If you want the sample to loop, you must set the appropriate sample mode. Do this with the FSOUND_Sample_SetMode function, which requires the sample ID and the mode to set. We'll be setting the FSOUND_LOOP_NORMAL mode (for more modes, look up FSOUND_Sample_SetMode in the FMOD documentation).

      [syntax="FreeBASIC"]
      FSOUND_Sample_SetMode(mySample, FSOUND_LOOP_NORMAL)
      FSOUND_PlaySound(FSOUND_FREE, mySample)

      WHILE INKEY$ = ""
          FSOUND_Update
      WEND
      [/syntax]

      So now, the full code for loading and playing a sample:

      [syntax="FreeBASIC"]
      '$INCLUDE: 'fmod.bi'

      DIM mySample AS INTEGER

      ' 48kHz sample rate, 8 channels.
      FSOUND_Init(48000, 8, 0)

      mySample = FSOUND_Sample_Load(FSOUND_FREE, "HC-MainTitle.mp3", 0, 0, 0)
      IF mySample = 0 THEN
          PRINT "Error: Failed to load the sample!"
          FSOUND_Close
          END
      END IF

      FSOUND_Sample_SetMode(mySample, FSOUND_LOOP_NORMAL)
      FSOUND_PlaySound(FSOUND_FREE, mySample)

      WHILE INKEY$ = ""
          FSOUND_Update
      WEND

      FSOUND_Close

      END
      [/syntax]

      Beautiful.





      Conclusion
      As you can see, using FMOD is extremely simple. It is also a good idea to learn to use FMOD in your games if you're planning on trying  to make commercial games in the future; you can distribute freeware while you're learning, then buy a fairly cheap shareware licence. If that takes off, then you could even go for a commercial licence. The licencing has been well designed so that you can hop up to each stage like that.

      If anything, you should use FMOD because it's free, it's well-written and it's really, really easy to use. Smiley

      I hope this inspired at least some people to use FMOD through FreeBASIC. Feedback on the tutorial would be warmly welcomed.

      If you'd like to contact me, you can e-mail: c.g.davies@gmail.com
      Or visit my site: http://www.cdsoft.co.uk/


      -shiftLynx
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      relsoft
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      « Reply #1 on: February 19, 2005, 05:28:20 AM »

      Somebody should collect all these snippets that you, bastet, etc write and upload em somewhere.

      kool!!!
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      y smiley is 24 bit.


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      BastetFurry
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      « Reply #2 on: February 19, 2005, 06:31:40 AM »

      @relsoft: I will get my own server next month, wait till then. Wink

      @shiftlynx: Great Tut ^.^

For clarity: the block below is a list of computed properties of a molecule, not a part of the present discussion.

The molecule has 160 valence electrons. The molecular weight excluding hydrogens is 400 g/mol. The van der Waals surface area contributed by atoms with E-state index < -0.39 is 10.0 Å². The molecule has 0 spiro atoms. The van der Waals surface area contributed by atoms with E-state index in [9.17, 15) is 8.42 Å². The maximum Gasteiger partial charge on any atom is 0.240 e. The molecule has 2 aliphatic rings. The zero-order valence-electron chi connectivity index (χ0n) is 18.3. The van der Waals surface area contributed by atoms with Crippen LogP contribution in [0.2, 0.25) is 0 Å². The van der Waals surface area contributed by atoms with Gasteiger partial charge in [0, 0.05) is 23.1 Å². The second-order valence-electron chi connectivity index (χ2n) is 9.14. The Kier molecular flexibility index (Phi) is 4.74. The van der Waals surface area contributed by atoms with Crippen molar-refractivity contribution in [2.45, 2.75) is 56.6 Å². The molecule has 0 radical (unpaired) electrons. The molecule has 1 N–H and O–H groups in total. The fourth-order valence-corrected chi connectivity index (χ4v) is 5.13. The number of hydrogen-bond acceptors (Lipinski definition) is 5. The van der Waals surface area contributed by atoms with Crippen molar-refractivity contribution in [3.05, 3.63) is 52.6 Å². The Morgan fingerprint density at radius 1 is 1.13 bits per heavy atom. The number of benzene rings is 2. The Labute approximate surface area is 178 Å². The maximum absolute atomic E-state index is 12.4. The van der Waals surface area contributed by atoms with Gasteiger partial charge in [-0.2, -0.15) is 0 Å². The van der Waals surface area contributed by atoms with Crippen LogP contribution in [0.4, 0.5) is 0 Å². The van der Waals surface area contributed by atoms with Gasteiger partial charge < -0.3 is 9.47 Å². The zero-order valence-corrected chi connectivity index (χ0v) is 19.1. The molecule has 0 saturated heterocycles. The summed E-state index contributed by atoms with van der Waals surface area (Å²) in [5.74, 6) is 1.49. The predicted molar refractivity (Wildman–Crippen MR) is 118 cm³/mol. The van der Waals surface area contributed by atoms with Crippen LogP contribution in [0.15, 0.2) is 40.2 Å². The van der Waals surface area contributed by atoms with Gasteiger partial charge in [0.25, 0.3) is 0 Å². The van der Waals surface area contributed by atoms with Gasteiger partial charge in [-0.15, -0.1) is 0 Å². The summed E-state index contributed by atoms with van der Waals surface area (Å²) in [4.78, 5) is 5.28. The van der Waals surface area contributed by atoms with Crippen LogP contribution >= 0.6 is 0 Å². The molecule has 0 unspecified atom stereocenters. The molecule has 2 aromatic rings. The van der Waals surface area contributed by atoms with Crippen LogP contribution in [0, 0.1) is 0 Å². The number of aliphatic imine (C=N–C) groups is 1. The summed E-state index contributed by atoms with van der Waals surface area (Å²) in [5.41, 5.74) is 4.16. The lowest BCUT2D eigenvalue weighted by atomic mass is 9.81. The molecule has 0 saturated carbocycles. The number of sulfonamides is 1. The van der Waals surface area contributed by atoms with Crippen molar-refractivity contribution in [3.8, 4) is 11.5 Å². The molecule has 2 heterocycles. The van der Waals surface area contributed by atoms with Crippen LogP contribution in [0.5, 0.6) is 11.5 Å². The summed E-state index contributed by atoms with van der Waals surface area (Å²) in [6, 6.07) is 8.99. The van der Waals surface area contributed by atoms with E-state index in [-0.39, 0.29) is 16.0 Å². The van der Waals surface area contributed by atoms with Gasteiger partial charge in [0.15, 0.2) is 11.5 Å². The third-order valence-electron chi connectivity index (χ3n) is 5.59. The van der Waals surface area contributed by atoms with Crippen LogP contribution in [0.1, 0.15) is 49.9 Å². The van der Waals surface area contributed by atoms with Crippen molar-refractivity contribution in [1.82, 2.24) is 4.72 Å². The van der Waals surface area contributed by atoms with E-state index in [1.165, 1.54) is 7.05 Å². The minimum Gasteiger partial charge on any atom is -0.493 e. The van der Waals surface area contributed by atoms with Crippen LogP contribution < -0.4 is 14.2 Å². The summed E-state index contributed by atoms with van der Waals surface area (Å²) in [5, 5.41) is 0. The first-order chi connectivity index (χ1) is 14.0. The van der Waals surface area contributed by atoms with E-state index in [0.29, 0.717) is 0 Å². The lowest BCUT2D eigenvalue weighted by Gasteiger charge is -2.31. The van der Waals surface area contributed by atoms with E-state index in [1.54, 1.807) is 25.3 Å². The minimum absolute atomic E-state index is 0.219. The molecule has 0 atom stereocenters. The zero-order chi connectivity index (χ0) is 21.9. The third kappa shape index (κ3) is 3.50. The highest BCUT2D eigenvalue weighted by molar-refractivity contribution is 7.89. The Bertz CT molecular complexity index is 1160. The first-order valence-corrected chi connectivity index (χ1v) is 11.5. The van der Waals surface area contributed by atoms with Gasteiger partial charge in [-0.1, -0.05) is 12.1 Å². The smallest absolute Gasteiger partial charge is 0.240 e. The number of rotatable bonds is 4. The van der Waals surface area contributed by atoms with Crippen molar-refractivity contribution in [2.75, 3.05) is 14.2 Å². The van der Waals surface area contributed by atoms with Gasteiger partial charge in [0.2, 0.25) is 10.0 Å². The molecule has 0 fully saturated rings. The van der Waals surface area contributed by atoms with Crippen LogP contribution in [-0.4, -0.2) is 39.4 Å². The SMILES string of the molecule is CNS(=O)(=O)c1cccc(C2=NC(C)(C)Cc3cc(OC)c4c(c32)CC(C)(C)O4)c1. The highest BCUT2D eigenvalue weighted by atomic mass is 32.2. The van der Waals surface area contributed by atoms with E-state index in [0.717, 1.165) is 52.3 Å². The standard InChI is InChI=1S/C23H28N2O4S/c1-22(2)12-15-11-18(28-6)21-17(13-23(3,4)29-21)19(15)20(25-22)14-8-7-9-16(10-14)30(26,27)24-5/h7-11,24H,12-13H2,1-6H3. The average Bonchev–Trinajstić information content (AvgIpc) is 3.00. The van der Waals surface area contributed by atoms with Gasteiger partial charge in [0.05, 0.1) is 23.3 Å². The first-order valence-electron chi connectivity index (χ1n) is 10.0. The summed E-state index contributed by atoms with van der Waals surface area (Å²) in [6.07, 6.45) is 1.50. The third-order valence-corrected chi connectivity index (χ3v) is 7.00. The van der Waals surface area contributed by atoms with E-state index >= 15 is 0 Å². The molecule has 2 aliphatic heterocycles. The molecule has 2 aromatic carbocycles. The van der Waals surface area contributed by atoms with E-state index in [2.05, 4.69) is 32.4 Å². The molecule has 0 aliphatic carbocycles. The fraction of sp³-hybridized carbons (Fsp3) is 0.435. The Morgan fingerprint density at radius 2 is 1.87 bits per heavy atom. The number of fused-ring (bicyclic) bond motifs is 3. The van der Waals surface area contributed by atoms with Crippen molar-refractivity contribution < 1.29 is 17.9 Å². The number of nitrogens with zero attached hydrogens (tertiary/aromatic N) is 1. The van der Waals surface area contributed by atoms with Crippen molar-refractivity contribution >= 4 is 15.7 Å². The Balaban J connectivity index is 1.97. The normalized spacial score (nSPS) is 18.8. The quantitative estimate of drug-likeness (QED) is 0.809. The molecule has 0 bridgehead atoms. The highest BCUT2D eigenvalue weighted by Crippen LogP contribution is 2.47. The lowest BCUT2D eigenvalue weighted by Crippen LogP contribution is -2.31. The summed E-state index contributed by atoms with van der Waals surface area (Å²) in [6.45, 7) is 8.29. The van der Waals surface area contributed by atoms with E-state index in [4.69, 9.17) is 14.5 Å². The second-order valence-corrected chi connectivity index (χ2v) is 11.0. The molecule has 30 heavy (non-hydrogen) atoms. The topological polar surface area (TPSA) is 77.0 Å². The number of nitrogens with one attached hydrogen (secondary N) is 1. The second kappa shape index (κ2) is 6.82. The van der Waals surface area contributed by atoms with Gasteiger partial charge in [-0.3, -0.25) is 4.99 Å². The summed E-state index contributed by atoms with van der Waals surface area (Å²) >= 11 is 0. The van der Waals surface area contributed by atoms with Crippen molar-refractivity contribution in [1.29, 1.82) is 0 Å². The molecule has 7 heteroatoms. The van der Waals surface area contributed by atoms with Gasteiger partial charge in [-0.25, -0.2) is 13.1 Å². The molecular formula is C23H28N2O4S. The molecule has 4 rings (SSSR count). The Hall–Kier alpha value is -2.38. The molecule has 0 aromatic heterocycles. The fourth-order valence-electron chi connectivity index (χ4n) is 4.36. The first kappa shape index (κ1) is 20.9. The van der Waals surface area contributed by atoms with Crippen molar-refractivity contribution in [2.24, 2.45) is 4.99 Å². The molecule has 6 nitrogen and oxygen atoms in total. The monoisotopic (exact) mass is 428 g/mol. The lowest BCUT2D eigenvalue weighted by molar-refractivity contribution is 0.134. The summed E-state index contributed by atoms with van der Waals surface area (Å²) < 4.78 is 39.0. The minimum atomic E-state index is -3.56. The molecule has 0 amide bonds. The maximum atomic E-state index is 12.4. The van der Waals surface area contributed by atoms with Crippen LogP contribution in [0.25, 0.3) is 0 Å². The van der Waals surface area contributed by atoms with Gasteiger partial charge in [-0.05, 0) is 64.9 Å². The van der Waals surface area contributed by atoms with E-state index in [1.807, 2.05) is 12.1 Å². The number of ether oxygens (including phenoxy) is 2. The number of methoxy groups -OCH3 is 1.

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      shiftLynx
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      « Reply #3 on: February 19, 2005, 09:08:16 AM »

      I include the code to the posts that I make in the "accompanying files" archives. Smiley Zap added my OpenAL one to FreeBASIC.tk -- it was easy to do with the post code. Wink

      Looking forward to see your site, Bastet. Smiley

      -shiftLynx
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      na_th_an
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      « Reply #4 on: February 19, 2005, 09:10:57 AM »

      Very nice tut, I'm sure that many people will take advantage of it Smiley Keep up the good work.

      These are the kind of things that this community needs Smiley
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      aetherfox
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      « Reply #5 on: February 19, 2005, 03:23:08 PM »

      Damn Straight.

      Excellent job.  I like the presentation, the language, the delivery etc.

      How about some HTML formats?  I can host em temporarily for you if you need...email me.
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      « Reply #6 on: February 20, 2005, 02:01:28 AM »

      Quote
      FreeBASIC:

      FSOUND_PlaySound(FSOUND_FREE, mySample)
      WHILE INKEY$ = ""
          FSOUND_Update
      WEND



      Remember to call FSOUND_Update as usual.

      strange, when i wrote my music player prog, i didn't use fsound_update, but it still works... :Huh:  maybe it's because i used streams and not samples? :Huh:  :Huh:
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      E.K.Virtanen
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      « Reply #7 on: April 11, 2005, 06:07:33 AM »

      Ok, im total linux rookie so is there any tut how to use FMOD in linux?
      Read realrealreal linux rookie  :lol:  :oops:
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      KiZ
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      « Reply #8 on: May 16, 2005, 04:42:40 PM »

      Sorry to dig this up, I wanted to say good job on the excellent tutorial!


      Also, I think it might be good to point out that earlier versions of some music format files such as mod and xm fail to load with the latest versions of fmod.
      This can be corrected by opening with a tracker and resaving the file as the same format. Saving as a different format usually destroys the integrity of the track.